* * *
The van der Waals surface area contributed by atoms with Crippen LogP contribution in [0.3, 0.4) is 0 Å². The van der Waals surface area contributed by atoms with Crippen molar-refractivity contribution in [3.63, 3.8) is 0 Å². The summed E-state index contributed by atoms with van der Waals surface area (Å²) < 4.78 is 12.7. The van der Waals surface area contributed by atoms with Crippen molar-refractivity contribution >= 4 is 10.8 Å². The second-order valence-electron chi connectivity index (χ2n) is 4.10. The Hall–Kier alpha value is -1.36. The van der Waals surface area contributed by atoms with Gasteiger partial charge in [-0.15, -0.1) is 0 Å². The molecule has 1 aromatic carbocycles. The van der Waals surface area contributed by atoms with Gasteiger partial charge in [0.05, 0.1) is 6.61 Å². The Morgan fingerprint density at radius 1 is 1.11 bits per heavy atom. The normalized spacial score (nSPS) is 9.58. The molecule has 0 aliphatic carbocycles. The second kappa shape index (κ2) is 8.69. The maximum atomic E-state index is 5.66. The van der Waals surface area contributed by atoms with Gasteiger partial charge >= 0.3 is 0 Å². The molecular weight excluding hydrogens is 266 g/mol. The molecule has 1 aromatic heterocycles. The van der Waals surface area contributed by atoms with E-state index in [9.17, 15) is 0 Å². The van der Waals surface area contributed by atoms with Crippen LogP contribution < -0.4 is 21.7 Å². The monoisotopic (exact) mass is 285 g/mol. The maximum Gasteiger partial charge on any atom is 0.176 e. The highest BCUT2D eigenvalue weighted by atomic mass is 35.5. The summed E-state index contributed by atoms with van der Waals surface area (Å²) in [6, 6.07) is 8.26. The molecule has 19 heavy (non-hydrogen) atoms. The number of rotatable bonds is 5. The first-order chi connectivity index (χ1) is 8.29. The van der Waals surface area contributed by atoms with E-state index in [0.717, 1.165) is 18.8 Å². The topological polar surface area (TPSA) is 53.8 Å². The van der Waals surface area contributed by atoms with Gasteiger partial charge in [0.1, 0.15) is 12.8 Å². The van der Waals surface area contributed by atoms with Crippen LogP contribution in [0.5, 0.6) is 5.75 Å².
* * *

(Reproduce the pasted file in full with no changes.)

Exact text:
The van der Waals surface area contributed by atoms with Crippen LogP contribution in [0.3, 0.4) is 0 Å². The van der Waals surface area contributed by atoms with Crippen molar-refractivity contribution in [3.63, 3.8) is 0 Å². The summed E-state index contributed by atoms with van der Waals surface area (Å²) < 4.78 is 12.7. The van der Waals surface area contributed by atoms with Crippen molar-refractivity contribution >= 4 is 10.8 Å². The second-order valence-electron chi connectivity index (χ2n) is 4.10. The Hall–Kier alpha value is -1.36. The van der Waals surface area contributed by atoms with Gasteiger partial charge in [-0.15, -0.1) is 0 Å². The molecule has 1 aromatic carbocycles. The van der Waals surface area contributed by atoms with Gasteiger partial charge in [0.05, 0.1) is 6.61 Å². The Morgan fingerprint density at radius 1 is 1.11 bits per heavy atom. The normalized spacial score (nSPS) is 9.58. The molecule has 0 aliphatic carbocycles. The second kappa shape index (κ2) is 8.69. The maximum atomic E-state index is 5.66. The van der Waals surface area contributed by atoms with Gasteiger partial charge >= 0.3 is 0 Å². The molecular weight excluding hydrogens is 266 g/mol. The molecule has 1 aromatic heterocycles. The van der Waals surface area contributed by atoms with E-state index in [9.17, 15) is 0 Å². The van der Waals surface area contributed by atoms with Crippen LogP contribution < -0.4 is 21.7 Å². The monoisotopic (exact) mass is 285 g/mol. The maximum Gasteiger partial charge on any atom is 0.176 e. The highest BCUT2D eigenvalue weighted by atomic mass is 35.5. The summed E-state index contributed by atoms with van der Waals surface area (Å²) in [6, 6.07) is 8.26. The molecule has 19 heavy (non-hydrogen) atoms. The number of rotatable bonds is 5. The first-order chi connectivity index (χ1) is 8.29. The van der Waals surface area contributed by atoms with E-state index in [0.717, 1.165) is 18.8 Å². The topological polar surface area (TPSA) is 53.8 Å². The van der Waals surface area contributed by atoms with Gasteiger partial charge in [0.1, 0.15) is 12.8 Å². The van der Waals surface area contributed by atoms with Crippen LogP contribution in [0.5, 0.6) is 5.75 Å².